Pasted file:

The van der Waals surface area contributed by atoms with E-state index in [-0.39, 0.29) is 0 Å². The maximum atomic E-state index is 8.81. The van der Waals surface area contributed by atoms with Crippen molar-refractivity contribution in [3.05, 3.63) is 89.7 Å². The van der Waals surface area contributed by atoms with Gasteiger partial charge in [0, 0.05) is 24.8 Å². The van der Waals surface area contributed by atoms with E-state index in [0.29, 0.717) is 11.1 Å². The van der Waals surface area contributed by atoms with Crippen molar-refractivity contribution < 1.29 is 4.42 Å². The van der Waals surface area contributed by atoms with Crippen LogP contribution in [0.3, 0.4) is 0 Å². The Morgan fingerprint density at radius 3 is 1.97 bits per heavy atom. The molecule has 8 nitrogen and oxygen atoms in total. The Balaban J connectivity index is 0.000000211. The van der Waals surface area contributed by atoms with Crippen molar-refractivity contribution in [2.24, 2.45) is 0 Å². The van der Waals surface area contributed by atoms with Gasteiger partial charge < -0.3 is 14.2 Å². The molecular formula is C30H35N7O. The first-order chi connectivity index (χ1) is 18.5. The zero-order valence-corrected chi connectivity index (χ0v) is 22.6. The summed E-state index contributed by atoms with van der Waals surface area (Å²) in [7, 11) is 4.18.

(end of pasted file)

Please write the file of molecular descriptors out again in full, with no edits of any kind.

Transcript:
The van der Waals surface area contributed by atoms with E-state index in [-0.39, 0.29) is 0 Å². The maximum atomic E-state index is 8.81. The van der Waals surface area contributed by atoms with Crippen molar-refractivity contribution in [3.05, 3.63) is 89.7 Å². The van der Waals surface area contributed by atoms with Gasteiger partial charge in [0, 0.05) is 24.8 Å². The van der Waals surface area contributed by atoms with E-state index in [0.29, 0.717) is 11.1 Å². The van der Waals surface area contributed by atoms with Crippen molar-refractivity contribution < 1.29 is 4.42 Å². The van der Waals surface area contributed by atoms with Crippen LogP contribution in [0.3, 0.4) is 0 Å². The Morgan fingerprint density at radius 3 is 1.97 bits per heavy atom. The molecule has 8 nitrogen and oxygen atoms in total. The Balaban J connectivity index is 0.000000211. The van der Waals surface area contributed by atoms with Crippen molar-refractivity contribution in [2.24, 2.45) is 0 Å². The van der Waals surface area contributed by atoms with Gasteiger partial charge < -0.3 is 14.2 Å². The molecular formula is C30H35N7O. The first-order chi connectivity index (χ1) is 18.5. The zero-order valence-corrected chi connectivity index (χ0v) is 22.6. The summed E-state index contributed by atoms with van der Waals surface area (Å²) in [7, 11) is 4.18.